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Best known for creating characters such as Tracey Beaker and Hetty Feather, Dame Jacqueline Wilson has spent her life writing novels that present serious topics with childlike innocence. The Barnes Booktop Marquee was full to bursting as she took to the stage to introduce her 104th book, Rent a Bridesmaid. When it came to question time, kids were jumping up and down for the chance to speak to Jacqueline. Here, Juliet Vandensteen brings you the prolific writer’s answers to their burning questions…

How did you know writing was your destiny?

From the age of six I had decided that I wanted to be a writer. I was the child that from the moment I woke up, instead of getting up and gathering my homework or my sports kit, had my head in a book. I wrote all sorts of stories, even a full-length novel when I was 15. I really wanted to be a writer and yet not a single person took me seriously.


How long does it normally take for you to write a story?

It can take me up to six months. That does sound like I take forever, but it takes a long time, and I like to write every single day, but not all day.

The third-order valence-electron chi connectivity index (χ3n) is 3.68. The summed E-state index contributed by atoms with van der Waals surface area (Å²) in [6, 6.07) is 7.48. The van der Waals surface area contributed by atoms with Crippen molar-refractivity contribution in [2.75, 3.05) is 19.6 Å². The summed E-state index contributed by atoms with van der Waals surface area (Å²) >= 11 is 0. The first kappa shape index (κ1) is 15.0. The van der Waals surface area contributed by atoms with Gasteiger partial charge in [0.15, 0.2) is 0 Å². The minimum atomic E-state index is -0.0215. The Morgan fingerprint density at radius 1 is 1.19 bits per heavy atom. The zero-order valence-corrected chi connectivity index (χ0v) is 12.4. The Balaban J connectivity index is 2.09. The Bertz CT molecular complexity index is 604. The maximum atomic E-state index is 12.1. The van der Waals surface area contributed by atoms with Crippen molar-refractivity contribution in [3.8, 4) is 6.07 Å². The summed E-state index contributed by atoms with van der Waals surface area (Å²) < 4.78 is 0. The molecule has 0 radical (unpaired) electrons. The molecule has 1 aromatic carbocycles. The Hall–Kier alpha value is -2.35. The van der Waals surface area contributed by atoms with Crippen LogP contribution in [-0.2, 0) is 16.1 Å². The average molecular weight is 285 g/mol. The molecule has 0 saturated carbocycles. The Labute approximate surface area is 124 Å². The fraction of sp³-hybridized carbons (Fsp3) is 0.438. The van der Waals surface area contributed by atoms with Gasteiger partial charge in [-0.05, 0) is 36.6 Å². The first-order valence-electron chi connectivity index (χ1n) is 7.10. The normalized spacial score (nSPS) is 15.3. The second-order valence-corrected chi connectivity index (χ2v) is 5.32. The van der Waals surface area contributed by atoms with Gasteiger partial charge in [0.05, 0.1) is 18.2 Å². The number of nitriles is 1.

Out of all your characters, who do you think is the most similar to you?

I’m a bit like the twins in Double Act. There’s a bit of me that’s like Garnet – quiet and hardworking. And then there’s a bit of me that’s like Ruby – quite noisy at times, a bit of a show off, and loves to be the centre of attention.


How do you overcome writer’s block?

I cross my fingers and hope it doesn’t happen. I would always suggest if you get stuck writing a story to go away and do something else for ten minutes and then go back to it.


Do you have a favourite book?

I have grown very fond of Hetty Feather. I’ve also become very attached to The Illustrated Mum and my newest book, Rent a Bridesmaid.


Do you have an idea for your next book?

I have written a new book called Clover Moon that will come out in October. It’s another Victorian book but Clover is a brand new character. So that’s been sent off to my publishers and now I’m writing a book about evacuees. I’m on chapter one of that.

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For more from the wonderful world of Jacqueline Wilson, visit


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